I think it sort of balances out. You pay obscene amounts of money to live in a place with good job options and a booming economy. People are flooding the Bay Area market because there aren't many places left like this in the United States.

 

And coastal California is great even if you can't afford it. That's why the population is still growing despite how much harder it is to live here. Though LA and San Diego are better starter cities...

 

San Francisco is nearly impossible to break into if you aren't rich. The time to move to SF has passed unless you have a high-paying job offer in hand and lease already signed...with the lease already being signed being the much bigger issue. There are stories of guys making 200k a year having to quit their jobs and leave because they never found a place to live close to the city.

 

Average 2 BR Apartment rent is around $3,500 a month. FWIW being personally angry or jealous of others who make big money is

a losing position. Successful people don't behave like that.

 

 

Backlash by the Bay: Tech Riches Alter a City

Technology Boom Breeds Hostility: Resentment toward San Francisco’s tech workers has grown as many blame them for soaring housing prices and widening income disparitie.

 

But a nerve had been struck. As the center of the technology industry has moved north from Silicon Valley to San Francisco and the largess from tech companies has flowed into the city — Twitter’s stock offering unleashed an estimated 1,600 new millionaires — income disparities have widened sharply, housing prices have soared and orange construction cranes dot the skyline. The tech workers have, rightly or wrongly, received the blame.

http://www.nytimes.com/2013/11/25/us/backlash-by-the-bay-tech-riches-alter-a-city.html?pagewanted=1&_r=0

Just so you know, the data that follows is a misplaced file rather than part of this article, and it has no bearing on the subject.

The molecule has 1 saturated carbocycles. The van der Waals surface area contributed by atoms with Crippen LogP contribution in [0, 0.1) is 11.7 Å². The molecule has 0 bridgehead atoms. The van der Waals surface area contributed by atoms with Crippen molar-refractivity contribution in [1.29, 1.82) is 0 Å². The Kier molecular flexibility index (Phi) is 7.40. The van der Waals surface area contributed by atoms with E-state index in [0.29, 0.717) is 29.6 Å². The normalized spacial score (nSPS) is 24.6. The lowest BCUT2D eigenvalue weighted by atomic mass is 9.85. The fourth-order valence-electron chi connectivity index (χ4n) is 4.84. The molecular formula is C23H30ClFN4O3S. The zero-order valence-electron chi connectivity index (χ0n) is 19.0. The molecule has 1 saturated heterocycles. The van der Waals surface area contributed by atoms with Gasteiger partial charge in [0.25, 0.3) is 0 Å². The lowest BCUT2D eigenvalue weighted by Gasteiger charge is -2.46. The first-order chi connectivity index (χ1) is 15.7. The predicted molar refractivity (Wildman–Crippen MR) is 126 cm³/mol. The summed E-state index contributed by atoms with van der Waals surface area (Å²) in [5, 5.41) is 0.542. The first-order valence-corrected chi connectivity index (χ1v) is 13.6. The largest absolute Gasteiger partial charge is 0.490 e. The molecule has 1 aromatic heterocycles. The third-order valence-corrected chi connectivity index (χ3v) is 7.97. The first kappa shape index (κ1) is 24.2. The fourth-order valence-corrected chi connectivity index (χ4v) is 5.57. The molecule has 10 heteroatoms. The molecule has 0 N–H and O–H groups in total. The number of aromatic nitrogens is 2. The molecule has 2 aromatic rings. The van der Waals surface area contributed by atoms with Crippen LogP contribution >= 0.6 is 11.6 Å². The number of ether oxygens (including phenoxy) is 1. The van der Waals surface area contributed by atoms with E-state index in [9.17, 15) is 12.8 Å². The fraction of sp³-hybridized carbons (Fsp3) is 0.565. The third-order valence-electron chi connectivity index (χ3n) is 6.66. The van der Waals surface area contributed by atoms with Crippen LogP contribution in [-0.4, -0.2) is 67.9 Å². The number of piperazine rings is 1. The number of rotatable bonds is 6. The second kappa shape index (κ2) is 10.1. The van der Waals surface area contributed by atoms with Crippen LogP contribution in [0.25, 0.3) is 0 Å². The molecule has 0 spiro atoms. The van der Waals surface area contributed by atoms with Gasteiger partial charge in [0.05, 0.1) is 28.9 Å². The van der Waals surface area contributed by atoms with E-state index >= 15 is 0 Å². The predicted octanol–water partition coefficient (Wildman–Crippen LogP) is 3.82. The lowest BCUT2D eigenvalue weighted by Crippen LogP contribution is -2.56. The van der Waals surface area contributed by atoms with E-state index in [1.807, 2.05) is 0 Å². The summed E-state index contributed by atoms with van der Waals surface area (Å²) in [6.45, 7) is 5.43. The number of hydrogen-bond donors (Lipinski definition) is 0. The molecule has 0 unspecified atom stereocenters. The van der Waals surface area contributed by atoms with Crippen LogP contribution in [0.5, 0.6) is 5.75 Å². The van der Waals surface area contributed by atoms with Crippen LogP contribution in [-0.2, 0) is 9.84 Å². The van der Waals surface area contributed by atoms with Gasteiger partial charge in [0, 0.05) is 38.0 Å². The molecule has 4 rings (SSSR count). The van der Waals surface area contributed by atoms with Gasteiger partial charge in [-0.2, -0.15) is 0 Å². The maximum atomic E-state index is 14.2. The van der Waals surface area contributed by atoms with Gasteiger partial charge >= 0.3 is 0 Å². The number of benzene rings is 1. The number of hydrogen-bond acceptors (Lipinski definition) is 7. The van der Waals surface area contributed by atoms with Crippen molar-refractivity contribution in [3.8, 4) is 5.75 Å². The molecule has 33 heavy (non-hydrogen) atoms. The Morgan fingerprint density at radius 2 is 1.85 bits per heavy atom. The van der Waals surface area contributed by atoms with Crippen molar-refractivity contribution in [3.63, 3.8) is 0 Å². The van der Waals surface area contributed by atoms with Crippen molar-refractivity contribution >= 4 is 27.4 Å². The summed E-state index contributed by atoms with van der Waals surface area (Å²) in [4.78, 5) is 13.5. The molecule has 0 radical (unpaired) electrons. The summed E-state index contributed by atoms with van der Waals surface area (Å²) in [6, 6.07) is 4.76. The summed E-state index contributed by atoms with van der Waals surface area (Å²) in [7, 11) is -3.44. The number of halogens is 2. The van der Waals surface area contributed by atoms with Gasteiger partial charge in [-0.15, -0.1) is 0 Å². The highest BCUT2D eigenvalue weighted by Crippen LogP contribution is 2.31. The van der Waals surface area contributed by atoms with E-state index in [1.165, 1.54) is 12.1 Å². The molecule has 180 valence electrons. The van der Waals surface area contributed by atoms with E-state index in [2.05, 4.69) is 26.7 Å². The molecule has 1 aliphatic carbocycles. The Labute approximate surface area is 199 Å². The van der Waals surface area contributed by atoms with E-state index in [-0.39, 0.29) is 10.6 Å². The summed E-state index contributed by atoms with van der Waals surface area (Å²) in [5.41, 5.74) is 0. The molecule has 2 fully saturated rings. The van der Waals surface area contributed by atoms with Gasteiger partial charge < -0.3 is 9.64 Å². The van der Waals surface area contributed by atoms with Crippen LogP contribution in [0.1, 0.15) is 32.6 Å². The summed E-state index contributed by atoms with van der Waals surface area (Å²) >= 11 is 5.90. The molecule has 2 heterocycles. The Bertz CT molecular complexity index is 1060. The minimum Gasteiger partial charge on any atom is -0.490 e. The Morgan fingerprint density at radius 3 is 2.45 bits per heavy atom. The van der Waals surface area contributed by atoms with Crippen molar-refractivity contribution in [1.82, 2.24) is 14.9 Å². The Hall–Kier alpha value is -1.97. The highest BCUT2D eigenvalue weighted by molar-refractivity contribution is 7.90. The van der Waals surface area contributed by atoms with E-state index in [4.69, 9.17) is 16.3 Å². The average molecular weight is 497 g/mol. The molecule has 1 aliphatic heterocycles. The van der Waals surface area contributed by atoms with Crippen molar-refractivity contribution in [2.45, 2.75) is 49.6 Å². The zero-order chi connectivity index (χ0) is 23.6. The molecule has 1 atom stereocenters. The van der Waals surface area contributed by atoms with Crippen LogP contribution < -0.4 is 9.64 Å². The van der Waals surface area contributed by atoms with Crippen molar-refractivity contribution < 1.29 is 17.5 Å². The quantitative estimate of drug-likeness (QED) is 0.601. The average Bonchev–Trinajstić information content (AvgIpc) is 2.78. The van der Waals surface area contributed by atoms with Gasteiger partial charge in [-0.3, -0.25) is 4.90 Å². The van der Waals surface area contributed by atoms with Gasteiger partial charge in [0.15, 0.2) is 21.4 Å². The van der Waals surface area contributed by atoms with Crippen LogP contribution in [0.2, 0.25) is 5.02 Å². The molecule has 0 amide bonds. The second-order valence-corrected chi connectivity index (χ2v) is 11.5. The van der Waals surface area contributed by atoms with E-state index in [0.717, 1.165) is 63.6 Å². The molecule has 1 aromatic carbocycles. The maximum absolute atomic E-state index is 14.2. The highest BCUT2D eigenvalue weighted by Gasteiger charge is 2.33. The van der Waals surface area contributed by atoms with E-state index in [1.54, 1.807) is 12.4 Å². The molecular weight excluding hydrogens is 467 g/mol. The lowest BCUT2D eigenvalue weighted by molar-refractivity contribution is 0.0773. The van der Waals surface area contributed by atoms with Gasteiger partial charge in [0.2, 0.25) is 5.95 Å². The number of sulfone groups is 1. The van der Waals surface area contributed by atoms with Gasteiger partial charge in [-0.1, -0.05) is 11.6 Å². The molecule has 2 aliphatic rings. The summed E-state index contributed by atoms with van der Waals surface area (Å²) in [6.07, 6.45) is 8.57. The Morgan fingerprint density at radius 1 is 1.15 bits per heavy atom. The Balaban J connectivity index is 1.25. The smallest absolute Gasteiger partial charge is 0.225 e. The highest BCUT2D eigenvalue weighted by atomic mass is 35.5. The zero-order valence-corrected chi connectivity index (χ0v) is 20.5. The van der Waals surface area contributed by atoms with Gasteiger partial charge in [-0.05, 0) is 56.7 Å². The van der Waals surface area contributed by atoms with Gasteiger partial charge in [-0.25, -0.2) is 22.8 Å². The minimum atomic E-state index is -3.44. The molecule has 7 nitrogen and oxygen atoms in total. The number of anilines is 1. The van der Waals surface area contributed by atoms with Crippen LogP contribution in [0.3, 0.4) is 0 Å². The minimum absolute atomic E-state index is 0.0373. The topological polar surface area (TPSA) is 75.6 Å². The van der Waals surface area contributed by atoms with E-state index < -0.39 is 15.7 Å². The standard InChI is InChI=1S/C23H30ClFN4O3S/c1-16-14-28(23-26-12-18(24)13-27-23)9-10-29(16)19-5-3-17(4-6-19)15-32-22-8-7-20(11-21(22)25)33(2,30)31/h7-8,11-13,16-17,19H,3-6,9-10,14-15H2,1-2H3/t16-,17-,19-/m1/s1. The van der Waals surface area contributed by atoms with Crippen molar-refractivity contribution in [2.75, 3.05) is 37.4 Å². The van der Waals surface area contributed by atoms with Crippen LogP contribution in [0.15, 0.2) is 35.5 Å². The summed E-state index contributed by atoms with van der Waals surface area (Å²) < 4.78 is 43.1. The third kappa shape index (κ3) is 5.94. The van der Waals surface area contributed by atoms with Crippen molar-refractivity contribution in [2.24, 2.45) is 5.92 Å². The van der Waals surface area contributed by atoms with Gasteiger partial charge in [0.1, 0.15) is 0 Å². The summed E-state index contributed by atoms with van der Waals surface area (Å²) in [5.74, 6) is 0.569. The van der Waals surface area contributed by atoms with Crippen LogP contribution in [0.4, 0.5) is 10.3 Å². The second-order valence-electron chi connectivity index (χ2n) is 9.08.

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Some of this backlash also might be due to the tech boom overloading the Bay Area with men. Already a gay mecca, the addition of thousands of straight men working in tech has skewed the demographics heavily to the male side there. Any time you take the girls away men are going to get cranky; see pirate ships, prison, the military, manual labor jobs, sausage-fest parties etc.

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Also you can't expect an army of nerds to be personable or understand cultures that aren't their own. Sure some are well-rounded, have people skills and have warm personalities, but face it, many have been in front of screens alone 16+ hours a day since elementary school. That's not the way to breed people persons.

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LOL--I love the analysis.  San Fran needs to start hosting "ladies nights" to balance the demographics!  Just make sure those ladies...are actually ladies!

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The tech economy is not the sole reason the city is expensive (in terms of rent, but of course bars and restaurants will cater to that market). For 20 years, San Francisco has made it nearly impossible to add high-rises and skyscrapers outside of SOMA, despite insane demand for it being there.